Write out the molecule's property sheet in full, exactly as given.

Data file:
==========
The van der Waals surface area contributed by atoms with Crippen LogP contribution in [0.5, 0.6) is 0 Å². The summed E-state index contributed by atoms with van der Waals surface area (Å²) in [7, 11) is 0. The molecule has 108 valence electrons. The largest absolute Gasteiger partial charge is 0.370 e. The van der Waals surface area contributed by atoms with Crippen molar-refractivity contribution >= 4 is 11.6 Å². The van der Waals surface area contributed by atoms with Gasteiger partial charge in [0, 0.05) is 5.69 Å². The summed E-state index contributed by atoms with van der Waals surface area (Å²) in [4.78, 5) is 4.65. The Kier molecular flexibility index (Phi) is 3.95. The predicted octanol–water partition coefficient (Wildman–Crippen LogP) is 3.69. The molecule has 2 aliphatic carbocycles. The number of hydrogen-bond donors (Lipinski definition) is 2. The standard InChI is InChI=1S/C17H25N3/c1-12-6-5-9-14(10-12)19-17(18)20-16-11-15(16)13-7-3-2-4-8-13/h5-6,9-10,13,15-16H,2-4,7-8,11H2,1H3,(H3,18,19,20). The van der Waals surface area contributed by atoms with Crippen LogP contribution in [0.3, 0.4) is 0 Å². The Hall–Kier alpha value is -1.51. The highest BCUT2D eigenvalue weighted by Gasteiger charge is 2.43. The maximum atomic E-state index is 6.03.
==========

The van der Waals surface area contributed by atoms with Crippen LogP contribution in [0.5, 0.6) is 0 Å². The summed E-state index contributed by atoms with van der Waals surface area (Å²) in [7, 11) is 0. The molecule has 108 valence electrons. The largest absolute Gasteiger partial charge is 0.370 e. The van der Waals surface area contributed by atoms with Crippen molar-refractivity contribution >= 4 is 11.6 Å². The van der Waals surface area contributed by atoms with Gasteiger partial charge in [0, 0.05) is 5.69 Å². The summed E-state index contributed by atoms with van der Waals surface area (Å²) in [4.78, 5) is 4.65. The Kier molecular flexibility index (Phi) is 3.95. The predicted octanol–water partition coefficient (Wildman–Crippen LogP) is 3.69. The molecule has 2 aliphatic carbocycles. The number of hydrogen-bond donors (Lipinski definition) is 2. The standard InChI is InChI=1S/C17H25N3/c1-12-6-5-9-14(10-12)19-17(18)20-16-11-15(16)13-7-3-2-4-8-13/h5-6,9-10,13,15-16H,2-4,7-8,11H2,1H3,(H3,18,19,20). The van der Waals surface area contributed by atoms with Crippen LogP contribution in [0.3, 0.4) is 0 Å². The Hall–Kier alpha value is -1.51. The highest BCUT2D eigenvalue weighted by Gasteiger charge is 2.43. The maximum atomic E-state index is 6.03.